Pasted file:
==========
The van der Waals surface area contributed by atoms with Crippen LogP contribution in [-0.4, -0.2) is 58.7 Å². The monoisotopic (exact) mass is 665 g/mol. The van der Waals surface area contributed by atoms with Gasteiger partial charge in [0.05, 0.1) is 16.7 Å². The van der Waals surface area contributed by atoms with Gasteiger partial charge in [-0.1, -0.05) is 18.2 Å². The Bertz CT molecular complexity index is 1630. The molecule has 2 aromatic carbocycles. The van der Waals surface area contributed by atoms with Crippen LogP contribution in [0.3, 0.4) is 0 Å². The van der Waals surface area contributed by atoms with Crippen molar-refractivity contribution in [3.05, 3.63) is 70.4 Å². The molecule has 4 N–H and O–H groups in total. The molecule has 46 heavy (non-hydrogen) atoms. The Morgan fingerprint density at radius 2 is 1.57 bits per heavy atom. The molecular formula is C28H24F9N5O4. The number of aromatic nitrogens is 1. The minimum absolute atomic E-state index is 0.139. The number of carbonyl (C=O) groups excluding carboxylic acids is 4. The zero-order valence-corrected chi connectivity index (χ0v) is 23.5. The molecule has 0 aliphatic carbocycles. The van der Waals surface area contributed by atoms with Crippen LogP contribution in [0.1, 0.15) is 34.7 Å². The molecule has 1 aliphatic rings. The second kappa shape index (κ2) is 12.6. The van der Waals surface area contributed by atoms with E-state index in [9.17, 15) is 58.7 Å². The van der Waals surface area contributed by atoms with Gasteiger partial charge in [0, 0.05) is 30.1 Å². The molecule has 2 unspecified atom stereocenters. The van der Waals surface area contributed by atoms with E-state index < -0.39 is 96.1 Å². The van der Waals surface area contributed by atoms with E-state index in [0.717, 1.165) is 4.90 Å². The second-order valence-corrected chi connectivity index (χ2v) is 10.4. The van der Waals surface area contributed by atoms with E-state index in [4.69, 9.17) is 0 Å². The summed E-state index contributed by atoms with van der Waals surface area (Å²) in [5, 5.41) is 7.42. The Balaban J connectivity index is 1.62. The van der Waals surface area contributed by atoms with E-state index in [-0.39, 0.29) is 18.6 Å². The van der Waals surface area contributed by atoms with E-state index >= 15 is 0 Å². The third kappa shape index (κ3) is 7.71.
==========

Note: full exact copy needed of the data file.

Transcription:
The van der Waals surface area contributed by atoms with Crippen LogP contribution in [-0.4, -0.2) is 58.7 Å². The monoisotopic (exact) mass is 665 g/mol. The van der Waals surface area contributed by atoms with Gasteiger partial charge in [0.05, 0.1) is 16.7 Å². The van der Waals surface area contributed by atoms with Gasteiger partial charge in [-0.1, -0.05) is 18.2 Å². The Bertz CT molecular complexity index is 1630. The molecule has 2 aromatic carbocycles. The van der Waals surface area contributed by atoms with Crippen LogP contribution in [0.3, 0.4) is 0 Å². The van der Waals surface area contributed by atoms with Crippen molar-refractivity contribution in [3.05, 3.63) is 70.4 Å². The molecule has 4 N–H and O–H groups in total. The molecule has 46 heavy (non-hydrogen) atoms. The Morgan fingerprint density at radius 2 is 1.57 bits per heavy atom. The molecular formula is C28H24F9N5O4. The number of aromatic nitrogens is 1. The minimum absolute atomic E-state index is 0.139. The number of carbonyl (C=O) groups excluding carboxylic acids is 4. The zero-order valence-corrected chi connectivity index (χ0v) is 23.5. The molecule has 0 aliphatic carbocycles. The van der Waals surface area contributed by atoms with Crippen LogP contribution in [0.1, 0.15) is 34.7 Å². The molecule has 1 aliphatic rings. The second kappa shape index (κ2) is 12.6. The van der Waals surface area contributed by atoms with E-state index in [9.17, 15) is 58.7 Å². The van der Waals surface area contributed by atoms with Gasteiger partial charge in [0, 0.05) is 30.1 Å². The molecule has 2 unspecified atom stereocenters. The van der Waals surface area contributed by atoms with E-state index < -0.39 is 96.1 Å². The van der Waals surface area contributed by atoms with E-state index in [0.717, 1.165) is 4.90 Å². The second-order valence-corrected chi connectivity index (χ2v) is 10.4. The van der Waals surface area contributed by atoms with E-state index in [4.69, 9.17) is 0 Å². The summed E-state index contributed by atoms with van der Waals surface area (Å²) in [5, 5.41) is 7.42. The Balaban J connectivity index is 1.62. The van der Waals surface area contributed by atoms with E-state index in [-0.39, 0.29) is 18.6 Å². The van der Waals surface area contributed by atoms with E-state index >= 15 is 0 Å². The third kappa shape index (κ3) is 7.71.